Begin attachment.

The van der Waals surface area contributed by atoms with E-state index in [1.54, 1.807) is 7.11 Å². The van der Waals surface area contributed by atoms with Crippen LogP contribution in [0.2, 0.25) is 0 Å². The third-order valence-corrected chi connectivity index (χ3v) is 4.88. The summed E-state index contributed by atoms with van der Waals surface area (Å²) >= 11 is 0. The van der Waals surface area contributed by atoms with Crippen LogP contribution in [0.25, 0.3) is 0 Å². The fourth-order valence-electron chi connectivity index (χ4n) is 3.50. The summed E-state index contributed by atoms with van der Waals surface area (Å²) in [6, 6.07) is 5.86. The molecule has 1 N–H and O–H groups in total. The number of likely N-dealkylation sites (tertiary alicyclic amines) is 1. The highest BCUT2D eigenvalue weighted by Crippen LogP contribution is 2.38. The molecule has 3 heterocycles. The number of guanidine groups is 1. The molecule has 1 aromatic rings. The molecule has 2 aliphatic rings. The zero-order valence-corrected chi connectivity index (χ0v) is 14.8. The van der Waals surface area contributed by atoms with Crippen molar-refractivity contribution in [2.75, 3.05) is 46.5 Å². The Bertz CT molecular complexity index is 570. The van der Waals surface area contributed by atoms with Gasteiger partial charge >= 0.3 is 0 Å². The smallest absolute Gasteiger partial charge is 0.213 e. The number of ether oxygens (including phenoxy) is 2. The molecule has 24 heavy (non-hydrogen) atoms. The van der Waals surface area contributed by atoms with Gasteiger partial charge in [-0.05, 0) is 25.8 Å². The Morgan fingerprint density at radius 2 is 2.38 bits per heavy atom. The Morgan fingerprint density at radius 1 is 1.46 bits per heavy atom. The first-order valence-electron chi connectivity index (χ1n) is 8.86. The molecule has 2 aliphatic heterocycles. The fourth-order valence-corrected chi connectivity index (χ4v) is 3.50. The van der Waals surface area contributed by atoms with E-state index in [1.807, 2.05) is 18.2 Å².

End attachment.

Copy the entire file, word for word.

The van der Waals surface area contributed by atoms with E-state index in [1.54, 1.807) is 7.11 Å². The van der Waals surface area contributed by atoms with Crippen LogP contribution in [0.2, 0.25) is 0 Å². The third-order valence-corrected chi connectivity index (χ3v) is 4.88. The summed E-state index contributed by atoms with van der Waals surface area (Å²) >= 11 is 0. The van der Waals surface area contributed by atoms with Crippen LogP contribution in [0.25, 0.3) is 0 Å². The fourth-order valence-electron chi connectivity index (χ4n) is 3.50. The summed E-state index contributed by atoms with van der Waals surface area (Å²) in [6, 6.07) is 5.86. The molecule has 1 N–H and O–H groups in total. The number of likely N-dealkylation sites (tertiary alicyclic amines) is 1. The highest BCUT2D eigenvalue weighted by Crippen LogP contribution is 2.38. The molecule has 3 heterocycles. The number of guanidine groups is 1. The molecule has 1 aromatic rings. The molecule has 2 aliphatic rings. The zero-order valence-corrected chi connectivity index (χ0v) is 14.8. The van der Waals surface area contributed by atoms with Crippen molar-refractivity contribution in [2.75, 3.05) is 46.5 Å². The Bertz CT molecular complexity index is 570. The van der Waals surface area contributed by atoms with Gasteiger partial charge >= 0.3 is 0 Å². The smallest absolute Gasteiger partial charge is 0.213 e. The number of ether oxygens (including phenoxy) is 2. The molecule has 24 heavy (non-hydrogen) atoms. The van der Waals surface area contributed by atoms with Gasteiger partial charge in [-0.05, 0) is 25.8 Å². The Morgan fingerprint density at radius 2 is 2.38 bits per heavy atom. The Morgan fingerprint density at radius 1 is 1.46 bits per heavy atom. The first-order valence-electron chi connectivity index (χ1n) is 8.86. The molecule has 2 aliphatic heterocycles. The fourth-order valence-corrected chi connectivity index (χ4v) is 3.50. The van der Waals surface area contributed by atoms with E-state index in [1.807, 2.05) is 18.2 Å².